It’s now 12:30 on the wire and that was Sharon Cain with “I Need You Baby”, coming up later in the hour we’ve got Damien Hill, founder of Fungro, in the studio to talk about his new farming operation in Italy, and up next we’ve got a caller who has a complaint about-

My god.

Oh my god.

What is that? What the hell is that?

Good morning. Today’s top story is, of course, that the sun was briefly visible yesterday. Scientists are as yet unaware what caused the moon to shift enough to allow the sun to shine on our world, but the people are afraid. Riots broke out in…

Of course we understand what caused it. The news organisations are just sensationalists desperately searching for more listeners. The moon has always eclipsed our sun and always will, but we know that every few hundred years the alignment of the planetary bodies means that, briefly, the sun shines on the Earth. The sun has always shone, we’re just lucky enough to have been born in the shadow of the moon.

The problem is people just weren’t ready for it. My mate Dave is still in hospital with second degree burns, and there’s loads of reports of people going blind! Doesn’t surprise me. Our eyes are designed to see in starlight, not under the direct glare of the sun. That’s what I wish we’d been warned about.

The weirdest thing is what my radio started doing though…

What was it? Well that’s the big question on everyone’s lips, isn’t it? It’s been weeks since the eclipse broke for a few minutes and almost everyone who got caught in the sun is out of hospital now, so the question now is what did we hear?

The data is strange. Here at the Enormously Large Satellite Array we were able to pick up a lot more than your standard radio can, and the data we pulled in was very odd. For the entire time the sun was out, we received a huge jumble of data streams. We’ve been working hard all month to sort it out, but it was almost a million different fragments; that’s not an easy task. Imagine knotting up a thousand balls of twine and trying to unravel them, but each one is invisible, and made of jumbled code.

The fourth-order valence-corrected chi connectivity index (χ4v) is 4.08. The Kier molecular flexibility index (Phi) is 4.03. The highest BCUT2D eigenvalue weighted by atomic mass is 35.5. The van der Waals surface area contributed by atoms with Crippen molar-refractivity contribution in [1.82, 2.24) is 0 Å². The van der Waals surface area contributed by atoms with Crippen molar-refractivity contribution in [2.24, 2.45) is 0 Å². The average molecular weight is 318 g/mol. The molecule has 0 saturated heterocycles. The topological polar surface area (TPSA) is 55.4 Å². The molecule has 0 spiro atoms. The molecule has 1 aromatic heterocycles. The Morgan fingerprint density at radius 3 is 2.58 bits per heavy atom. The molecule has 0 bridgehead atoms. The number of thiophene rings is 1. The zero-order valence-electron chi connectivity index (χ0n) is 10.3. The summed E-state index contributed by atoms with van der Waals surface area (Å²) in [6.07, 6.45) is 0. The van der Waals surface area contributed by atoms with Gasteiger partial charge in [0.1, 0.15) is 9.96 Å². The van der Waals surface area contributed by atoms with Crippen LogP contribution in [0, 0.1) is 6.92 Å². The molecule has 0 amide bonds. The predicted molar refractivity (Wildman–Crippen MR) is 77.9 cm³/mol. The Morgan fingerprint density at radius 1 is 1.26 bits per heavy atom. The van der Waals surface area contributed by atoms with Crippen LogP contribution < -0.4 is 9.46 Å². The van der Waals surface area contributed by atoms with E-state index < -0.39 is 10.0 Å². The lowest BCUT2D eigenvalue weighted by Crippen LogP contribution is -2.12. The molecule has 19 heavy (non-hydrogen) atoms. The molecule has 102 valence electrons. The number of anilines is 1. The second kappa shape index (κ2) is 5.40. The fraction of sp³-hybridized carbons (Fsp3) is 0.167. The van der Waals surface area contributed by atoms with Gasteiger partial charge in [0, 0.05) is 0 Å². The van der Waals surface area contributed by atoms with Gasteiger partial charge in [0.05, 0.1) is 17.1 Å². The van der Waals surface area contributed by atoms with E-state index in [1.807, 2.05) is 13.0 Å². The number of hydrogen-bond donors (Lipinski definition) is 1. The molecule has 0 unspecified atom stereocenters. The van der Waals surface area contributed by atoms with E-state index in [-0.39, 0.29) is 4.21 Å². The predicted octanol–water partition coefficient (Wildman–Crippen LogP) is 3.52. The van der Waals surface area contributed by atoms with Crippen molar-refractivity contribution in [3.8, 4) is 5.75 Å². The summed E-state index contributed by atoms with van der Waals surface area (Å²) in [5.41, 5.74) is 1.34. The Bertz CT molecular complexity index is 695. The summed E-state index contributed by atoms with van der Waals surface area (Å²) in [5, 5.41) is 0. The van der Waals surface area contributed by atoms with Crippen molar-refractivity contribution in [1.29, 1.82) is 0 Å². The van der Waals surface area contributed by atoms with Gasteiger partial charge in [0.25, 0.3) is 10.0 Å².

It’s a challenge, is what I’m saying.

Is it a year ago already? Dear me.

Yes, I was at ELSA while we were investigating the signals. I know there’s a lot of conspiracies, but what frustrates me is how little we really know. Everyone is sure they know exactly what happened, everyone except the scientists with the full picture. We don’t know a damn thing, it just doesn’t make any sense.

The problem is the signal wasn’t just junk code. If it was random noise it’d just be another Wow Signal problem; some quasar far away screwing with our instruments. But it wasn’t noise; it was voices, songs, people talking and laughing and telling stories – but not our own. Not our stories. Not stories that we would ever tell.

For the length of the broken eclipse, we were connected to something else. And that’s unnerved the whole damn populace.

Well, the prevailing theory in the last few years has been some alternate Earth; an opposite of ourselves. The thinking being, well, I’ve compiled a few of the quotes myself, judge for yourself:

“Another sunny day, I met you…”

“Rage, rage against the dying of the light.”

“She thinks we give the sun a different name at night!”

These people talked so casually about the sun, about light. Do they somehow survive in that burning light all the time?

They speak the same language as us; that has unnerved many, I can tell you. These aren’t strange beings from another world; they are strange versions of ourselves, from…another Earth?

They even spoke of an eclipse of their own, though, well;

“We’re gearing up for the eclipse any minute now! We’re being warned that now would be the time to put on jackets, as the light fades the world is going to get very cold!”

Somewhere, the space between where the sun must shine and where it must not, broke for a moment. We have glimpsed some reflection of ourselves, I am sure of it.

We can theorise all we want. We’ll never understand all the signals from ELSA. But I can tell you, the next time the sun pokes its nose where it isn’t wanted, we’ll be broadcasting an awful lot more into the light. It’s a scary place, out of the dark; but now we know there are folk somewhat like us already there, perhaps it’s not quite so awful.

Do you think they heard us, this time? Does their equipment even work without the sun? Did someone, somewhere on that bright Earth, hear whisperings from the comfortable dark?

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